Speaking to CNBC-TV18 Jeff Chowdhry of LGM Investments said he didn‘t have exposure to IT. He said blue-chip companies like TCS and Infosys are well managed companies.
Speaking to CNBC-TV18 Jeff Chowdhry of LGM Investments said he didn’t have exposure to IT. He said blue-chip companies like TCS and Infosys are well managed companies. "The reason we sold out because we were concerned about the weak concern in the weak growth in US and increasing competition for large companies."
He also said it is going to be tricky from here on for IT companies particularly on the competition front. “We remain cautious about the sector.”
Talking about the telecom sector, he said that the Indian telecom sector is one of the hugely competitive ones in the world.
He said he wasn’t surprised banking sector has done well. “We have focussed on private sector banks like HDFC Bank and Yes Bank and historically shunned PSBs because the quality of management isn’t up there with the private ones.”
Among non-bank finance companies, he said, that Mahindra Financial Services is in good shape. “You have to make sure you are in companies in a niche which are growing.”
He is upbeat on companies in the consume space. Companies like ITC, Hindustan Lever and Nestle India are his picks.
Below is the transcript of Jeff Chowdhry’s interview to Latha Venkatesh and Anuj Singhal on CNBC-TV18.
Latha: There has been a strong rally in emerging markets (EM) and India has participated, even if it has not risen as much as the Brazils of the world. But, at these levels do valuations worry you?
A: No, they do not for a couple of reasons. I think you are right. Obviously, EMs have had quite a good year, up nearly 20 percent in US dollar terms. I see that is basically as investors taking some money out of the more expensive markets of the US and being a little bit more concerned about political risk, both in the US and in Europe and going into an asset class which is deeply underowned and very good value. And India, even though it is expensive within emerging markets, it is still good value relative to a lot of other developed markets.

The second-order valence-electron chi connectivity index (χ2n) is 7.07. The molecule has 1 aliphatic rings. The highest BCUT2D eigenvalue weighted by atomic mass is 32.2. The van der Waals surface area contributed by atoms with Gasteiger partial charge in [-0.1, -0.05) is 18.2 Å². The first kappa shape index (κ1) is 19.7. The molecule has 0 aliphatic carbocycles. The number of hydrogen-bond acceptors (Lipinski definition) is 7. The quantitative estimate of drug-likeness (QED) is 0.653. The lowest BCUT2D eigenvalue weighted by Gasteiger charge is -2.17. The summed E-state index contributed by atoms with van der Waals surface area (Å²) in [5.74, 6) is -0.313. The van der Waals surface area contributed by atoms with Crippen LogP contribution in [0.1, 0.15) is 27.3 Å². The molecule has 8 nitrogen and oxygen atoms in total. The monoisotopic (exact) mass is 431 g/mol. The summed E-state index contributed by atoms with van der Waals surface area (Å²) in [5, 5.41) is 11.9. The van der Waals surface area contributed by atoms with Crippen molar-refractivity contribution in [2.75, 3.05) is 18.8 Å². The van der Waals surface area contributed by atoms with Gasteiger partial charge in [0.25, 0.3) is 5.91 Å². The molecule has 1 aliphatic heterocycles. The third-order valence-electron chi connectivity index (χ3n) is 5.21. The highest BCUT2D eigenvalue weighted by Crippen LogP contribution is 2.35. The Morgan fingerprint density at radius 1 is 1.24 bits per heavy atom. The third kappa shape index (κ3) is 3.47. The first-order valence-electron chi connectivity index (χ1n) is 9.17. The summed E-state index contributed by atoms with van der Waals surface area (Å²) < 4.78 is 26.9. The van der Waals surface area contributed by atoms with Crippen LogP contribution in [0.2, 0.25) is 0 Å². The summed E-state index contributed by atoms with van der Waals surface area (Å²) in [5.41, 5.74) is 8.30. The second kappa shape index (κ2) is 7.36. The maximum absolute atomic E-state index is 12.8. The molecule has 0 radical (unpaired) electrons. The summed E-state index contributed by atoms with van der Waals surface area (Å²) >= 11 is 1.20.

Anuj: Tata Consultancy Services (TCS) is the other one we were discussing. That has issued a near profit warning. Would you sell out of your IT investments now or just keep buying at lower levels?
A: I will just declare that we do not have any exposure to the IT sector at this point in time. We did sell out about a year ago. And our view really on the IT sector is twofold. First of all, generally, the blue chips like TCS and Infosys, etc. are very well managed companies. And we have a lot of high regard for the management teams. The reason why we sold out, we were slightly concerned about the weak growth both in Europe and in terms of the US, one. And secondly, we were concerned about increasing competition, particularly for the large companies who were really competing against the other big companies like Accenture and IBM. So, when these companies were USD 5 billion companies, it was much easier for them to get market share. Now that they are at USD 40-50 billion, it makes it much more difficult. So, that was the reason why we sold out. Looking forward from here, it is going to be quite a tricky environment, particularly on the competition front for many of these companies, certainly the bigger companies and the other thing which has obviously happened over the last five years is obviously valuations of the sector have gone up quite a lot. So, at this point in time, we remain cautious about the sector and we are not planning to add to our positions or start positions at this point in time.
Latha: Let me come to the telecom sector. After the Reliance Jio launch, would you worry about this sector or are you a buyer at lower levels?